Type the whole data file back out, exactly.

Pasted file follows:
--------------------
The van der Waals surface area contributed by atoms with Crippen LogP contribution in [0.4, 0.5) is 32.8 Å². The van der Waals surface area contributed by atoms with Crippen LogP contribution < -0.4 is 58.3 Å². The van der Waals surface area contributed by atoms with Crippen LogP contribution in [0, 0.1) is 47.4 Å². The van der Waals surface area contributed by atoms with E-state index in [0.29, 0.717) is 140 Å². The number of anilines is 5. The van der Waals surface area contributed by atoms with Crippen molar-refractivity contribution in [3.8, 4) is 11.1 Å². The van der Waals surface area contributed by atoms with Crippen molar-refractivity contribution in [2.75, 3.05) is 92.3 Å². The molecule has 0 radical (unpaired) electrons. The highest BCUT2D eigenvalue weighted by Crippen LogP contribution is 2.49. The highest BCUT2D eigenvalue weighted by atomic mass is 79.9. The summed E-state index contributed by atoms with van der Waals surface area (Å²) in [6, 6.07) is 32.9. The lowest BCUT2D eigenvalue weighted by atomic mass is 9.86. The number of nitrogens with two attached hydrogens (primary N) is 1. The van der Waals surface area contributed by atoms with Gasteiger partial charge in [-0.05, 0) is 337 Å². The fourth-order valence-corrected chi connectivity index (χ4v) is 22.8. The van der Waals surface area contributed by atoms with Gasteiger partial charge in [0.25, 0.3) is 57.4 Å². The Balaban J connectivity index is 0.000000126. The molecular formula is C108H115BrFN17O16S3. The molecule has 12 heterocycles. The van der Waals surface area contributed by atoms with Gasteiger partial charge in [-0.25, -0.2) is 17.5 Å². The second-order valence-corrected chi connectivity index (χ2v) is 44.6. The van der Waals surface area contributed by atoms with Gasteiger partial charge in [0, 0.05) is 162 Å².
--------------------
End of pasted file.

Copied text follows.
The van der Waals surface area contributed by atoms with Crippen LogP contribution in [0.4, 0.5) is 32.8 Å². The van der Waals surface area contributed by atoms with Crippen LogP contribution < -0.4 is 58.3 Å². The van der Waals surface area contributed by atoms with Crippen LogP contribution in [0, 0.1) is 47.4 Å². The van der Waals surface area contributed by atoms with E-state index in [0.29, 0.717) is 140 Å². The number of anilines is 5. The van der Waals surface area contributed by atoms with Crippen molar-refractivity contribution in [3.8, 4) is 11.1 Å². The van der Waals surface area contributed by atoms with Crippen molar-refractivity contribution in [2.75, 3.05) is 92.3 Å². The molecule has 0 radical (unpaired) electrons. The highest BCUT2D eigenvalue weighted by Crippen LogP contribution is 2.49. The highest BCUT2D eigenvalue weighted by atomic mass is 79.9. The summed E-state index contributed by atoms with van der Waals surface area (Å²) in [6, 6.07) is 32.9. The lowest BCUT2D eigenvalue weighted by atomic mass is 9.86. The number of nitrogens with two attached hydrogens (primary N) is 1. The van der Waals surface area contributed by atoms with Gasteiger partial charge in [-0.05, 0) is 337 Å². The fourth-order valence-corrected chi connectivity index (χ4v) is 22.8. The van der Waals surface area contributed by atoms with Gasteiger partial charge in [0.25, 0.3) is 57.4 Å². The Balaban J connectivity index is 0.000000126. The molecular formula is C108H115BrFN17O16S3. The molecule has 12 heterocycles. The van der Waals surface area contributed by atoms with Gasteiger partial charge in [-0.25, -0.2) is 17.5 Å². The second-order valence-corrected chi connectivity index (χ2v) is 44.6. The van der Waals surface area contributed by atoms with Gasteiger partial charge in [0, 0.05) is 162 Å².